NASCAR: Is the ‘parity’ being drastically overhyped?

Martin Truex Jr., Joe Gibbs Racing, NASCAR (Photo by Christian Petersen/Getty Images)
Martin Truex Jr., Joe Gibbs Racing, NASCAR (Photo by Christian Petersen/Getty Images) /

It’s been over a month since a team other than Joe Gibbs Racing or Hendrick Motorsports won a NASCAR Cup Series race, yet all we hear about is parity.

The 2021 NASCAR Cup Series season opened up with a unique set of winners in the first five races, including two who had never won before, one who entered the season with just one career win, one who hadn’t won since 2019 and another who one just once last year.

The series hadn’t seen two straight first-time winners to open up the season since 1950, the second ever season of competition, and one career win among the first three winners to start the season was a mark that hadn’t been beaten since the sport’s inaugural season when nobody entered the year with a win.

This “parity”, coupled with the fact that the 2021 season is the final season with the current car, has even led to talks about potentially getting more than 16 winners in the 26 regular season winners, which would led to at least one winner missing the postseason.

We would need more than 11 new ones in the final 21 regular season events to make that happen.

There are definitely more than 11 drivers capable of winning who haven’t yet done so. Under the current format, there have never been more than 13 different regular season winners.

But the fact that we are almost halfway there already has people talking — specifically about Michael McDowell, who won the season-opening Daytona 500 at Daytona International Speedway for his first career victory in 358 starts, the second highest start total all-time for a first-time winner, but has already fallen outside of the top 10 in the point standings.

However, is all this talk about parity being overhyped?

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Yes and no. Yes, because five winners in the first five races is nothing new. In fact, this is the fourth time it has happened in the last nine seasons. It’s not like five different drivers have won one of the first five Formula 1 races or something.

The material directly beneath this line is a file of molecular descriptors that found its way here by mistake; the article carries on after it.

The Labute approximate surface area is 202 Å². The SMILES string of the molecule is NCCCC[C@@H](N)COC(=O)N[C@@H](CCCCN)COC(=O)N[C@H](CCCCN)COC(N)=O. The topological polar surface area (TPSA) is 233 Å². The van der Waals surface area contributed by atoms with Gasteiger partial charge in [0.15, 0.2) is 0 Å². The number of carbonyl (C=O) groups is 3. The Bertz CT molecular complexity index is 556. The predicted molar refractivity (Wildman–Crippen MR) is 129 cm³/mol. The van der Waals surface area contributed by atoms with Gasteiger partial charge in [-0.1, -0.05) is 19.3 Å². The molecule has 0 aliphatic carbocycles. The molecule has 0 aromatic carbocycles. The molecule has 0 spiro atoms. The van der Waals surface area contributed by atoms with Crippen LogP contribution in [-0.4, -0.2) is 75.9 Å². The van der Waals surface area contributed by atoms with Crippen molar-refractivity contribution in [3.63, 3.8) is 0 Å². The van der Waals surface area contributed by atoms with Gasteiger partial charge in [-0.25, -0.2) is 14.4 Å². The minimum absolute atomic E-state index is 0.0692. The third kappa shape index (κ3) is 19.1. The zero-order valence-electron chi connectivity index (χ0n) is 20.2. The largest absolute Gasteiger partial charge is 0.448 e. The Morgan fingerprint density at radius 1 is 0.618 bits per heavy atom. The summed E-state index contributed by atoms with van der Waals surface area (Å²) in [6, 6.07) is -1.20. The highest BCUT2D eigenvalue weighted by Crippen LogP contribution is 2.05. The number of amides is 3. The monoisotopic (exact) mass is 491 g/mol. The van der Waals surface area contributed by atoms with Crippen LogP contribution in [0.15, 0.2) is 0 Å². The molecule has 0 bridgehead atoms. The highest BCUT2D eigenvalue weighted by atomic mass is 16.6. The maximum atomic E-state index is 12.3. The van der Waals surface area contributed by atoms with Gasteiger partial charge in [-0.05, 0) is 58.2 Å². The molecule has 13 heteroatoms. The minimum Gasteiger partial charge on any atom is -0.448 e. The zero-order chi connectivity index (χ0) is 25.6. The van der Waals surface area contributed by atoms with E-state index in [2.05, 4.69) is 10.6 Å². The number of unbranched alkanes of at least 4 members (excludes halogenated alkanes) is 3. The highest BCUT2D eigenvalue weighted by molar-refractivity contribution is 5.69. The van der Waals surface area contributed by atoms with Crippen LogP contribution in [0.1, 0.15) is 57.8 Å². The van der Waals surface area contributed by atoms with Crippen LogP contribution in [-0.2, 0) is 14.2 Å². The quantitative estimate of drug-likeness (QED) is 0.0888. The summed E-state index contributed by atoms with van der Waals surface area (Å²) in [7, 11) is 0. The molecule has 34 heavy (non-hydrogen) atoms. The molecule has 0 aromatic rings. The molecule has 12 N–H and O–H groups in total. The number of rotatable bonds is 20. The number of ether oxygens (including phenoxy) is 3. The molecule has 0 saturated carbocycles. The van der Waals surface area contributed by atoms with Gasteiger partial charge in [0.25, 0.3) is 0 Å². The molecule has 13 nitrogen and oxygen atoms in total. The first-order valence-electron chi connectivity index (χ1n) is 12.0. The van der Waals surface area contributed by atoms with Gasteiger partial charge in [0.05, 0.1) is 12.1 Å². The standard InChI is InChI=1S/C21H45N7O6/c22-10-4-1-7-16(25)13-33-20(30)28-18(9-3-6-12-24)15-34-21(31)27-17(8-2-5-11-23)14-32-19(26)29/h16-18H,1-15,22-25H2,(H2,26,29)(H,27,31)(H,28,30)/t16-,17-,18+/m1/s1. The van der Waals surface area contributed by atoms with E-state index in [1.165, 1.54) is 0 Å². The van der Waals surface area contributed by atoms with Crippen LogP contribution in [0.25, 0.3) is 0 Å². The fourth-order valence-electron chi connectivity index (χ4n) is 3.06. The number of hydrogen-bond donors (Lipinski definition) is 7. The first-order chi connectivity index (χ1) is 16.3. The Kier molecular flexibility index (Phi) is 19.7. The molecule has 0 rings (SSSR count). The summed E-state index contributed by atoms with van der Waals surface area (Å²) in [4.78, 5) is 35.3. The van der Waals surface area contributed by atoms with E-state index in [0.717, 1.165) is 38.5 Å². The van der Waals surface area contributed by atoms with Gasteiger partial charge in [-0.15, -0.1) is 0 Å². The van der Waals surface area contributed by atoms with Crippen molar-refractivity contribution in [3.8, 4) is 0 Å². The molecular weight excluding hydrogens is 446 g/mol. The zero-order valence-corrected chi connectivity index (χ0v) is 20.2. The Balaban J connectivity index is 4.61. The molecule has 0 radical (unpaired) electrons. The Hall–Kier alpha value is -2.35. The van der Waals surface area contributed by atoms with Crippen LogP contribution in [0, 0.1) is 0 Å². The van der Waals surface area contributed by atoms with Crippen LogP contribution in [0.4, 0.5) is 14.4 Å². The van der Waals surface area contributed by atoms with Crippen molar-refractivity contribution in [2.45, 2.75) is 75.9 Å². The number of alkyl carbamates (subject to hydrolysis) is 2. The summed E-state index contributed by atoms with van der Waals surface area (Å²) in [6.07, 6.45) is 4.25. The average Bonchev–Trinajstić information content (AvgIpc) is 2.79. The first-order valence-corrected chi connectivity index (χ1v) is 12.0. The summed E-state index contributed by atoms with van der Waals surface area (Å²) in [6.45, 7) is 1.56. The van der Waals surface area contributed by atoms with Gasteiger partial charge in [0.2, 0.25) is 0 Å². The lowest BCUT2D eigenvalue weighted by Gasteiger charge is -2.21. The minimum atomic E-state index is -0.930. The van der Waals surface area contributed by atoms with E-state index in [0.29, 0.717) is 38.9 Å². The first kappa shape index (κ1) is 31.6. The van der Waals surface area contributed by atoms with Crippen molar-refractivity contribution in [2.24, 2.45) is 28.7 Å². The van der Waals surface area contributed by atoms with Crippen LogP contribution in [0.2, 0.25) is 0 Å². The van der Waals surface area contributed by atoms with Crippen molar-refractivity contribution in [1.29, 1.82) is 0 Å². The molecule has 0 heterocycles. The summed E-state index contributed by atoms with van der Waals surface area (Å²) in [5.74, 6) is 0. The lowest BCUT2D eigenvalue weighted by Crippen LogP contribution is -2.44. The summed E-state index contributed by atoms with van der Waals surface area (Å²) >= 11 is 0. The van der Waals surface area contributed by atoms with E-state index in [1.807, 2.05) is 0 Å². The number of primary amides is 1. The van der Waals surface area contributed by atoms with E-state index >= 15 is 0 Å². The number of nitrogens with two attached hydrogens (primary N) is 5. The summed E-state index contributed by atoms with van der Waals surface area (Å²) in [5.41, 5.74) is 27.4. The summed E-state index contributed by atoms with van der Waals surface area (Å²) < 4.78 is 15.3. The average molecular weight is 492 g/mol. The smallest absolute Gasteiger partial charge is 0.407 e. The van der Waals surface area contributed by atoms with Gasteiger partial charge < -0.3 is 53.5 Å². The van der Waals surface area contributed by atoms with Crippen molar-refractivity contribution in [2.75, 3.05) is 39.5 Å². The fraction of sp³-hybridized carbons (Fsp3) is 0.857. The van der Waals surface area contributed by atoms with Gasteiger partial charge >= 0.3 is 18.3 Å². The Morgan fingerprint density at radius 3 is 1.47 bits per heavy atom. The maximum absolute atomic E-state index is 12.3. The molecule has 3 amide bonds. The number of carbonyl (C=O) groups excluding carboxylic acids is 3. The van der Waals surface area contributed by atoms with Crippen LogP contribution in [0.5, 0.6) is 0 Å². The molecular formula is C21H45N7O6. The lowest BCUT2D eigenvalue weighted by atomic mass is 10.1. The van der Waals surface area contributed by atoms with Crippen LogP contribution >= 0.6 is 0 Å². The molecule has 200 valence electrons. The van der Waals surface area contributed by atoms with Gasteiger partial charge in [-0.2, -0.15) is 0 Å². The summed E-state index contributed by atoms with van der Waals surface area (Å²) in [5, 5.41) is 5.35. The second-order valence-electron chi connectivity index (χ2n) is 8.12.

We’re fortunate just to get five different winners throughout an entire 23-race season in that series. In fact, to get five different champions, you have to go back to the 2007 season. The Cup Series has seen five different ones in a row. But I digress.

Additionally, look at the teams that have won. Sure, McDowell drives for Front Row Motorsports, which hadn’t won a race since 2016, but he led only the final lap of a race that is known for producing bizarre results. So in the grand scheme of things, take that with a grain of salt.

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The next four races have all gone to the usual suspects: Hendrick Motorsports and Joe Gibbs Racing.

Sure, the drivers who have won may not have been the drivers who you’d have expected based on last year, but to call wins by Christopher Bell, William Byron, Kyle Larson and Martin Truex Jr. — half of the HMS/JGR octet — “upset” wins is a complete misrepresentation of what went down. While they may have combined for just two wins last year, there’s a reason they’re driving for the teams they are with.

Team Penske have been the only other team to really come close to keeping up, having recorded three runner-up finishes so far this season. Hendrick Motorsports took one themselves, and the only other one was earned by Richard Childress Racing after Tyler Reddick passed both Larson and Truex in the closing laps at Homestead-Miami Speedway.

So that’s eight out of 10 top two finishes for three teams, and that easily could have been nine or 10. And which three teams occupied last year’s entire Championship 4? Team Penske, Hendrick Motorsports and Joe Gibbs Racing.

But on the other hand, there has still definitely been an element of surprise, and that element of surprise has led to those “what if there are more than 16 winners?” talks.

The five drivers who combined to win 28 of the 36 races on last year’s schedule are all 0 for 5 this season, and that quintet includes four drivers from the aforementioned three powerhouse teams.

Ironically, the driver who won the most (nine) just so happens to be Stewart-Haas Racing’s Kevin Harvick, and Stewart-Haas Racing’s lack of speed thus far this season has been somewhat of a surprise after they led the series with 10 last year.

Still, with all things considered, it’s the usual teams competing at the front, taking the wins and/or just missing out, and suffice it to say that it shouldn’t be long for the “perennial contenders” such as Hendrick Motorsports’ Chase Elliott, Joe Gibbs Racing’s Denny Hamlin and Team Penske teammates Brad Keselowski and Joey Logano to start winning for those organizations.

Will the 2021 season become the first to see six different winners in the first six races since the 2014 season this Sunday, March 21? The Folds of Honor QuikTrip 500 is set to be broadcast live on Fox from Atlanta Motor Speedway beginning at 3:00 p.m. ET.

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Kevin Harvick won this race last season and has won it in two of the last three years. Brad Keselowski has won it in two of the last four.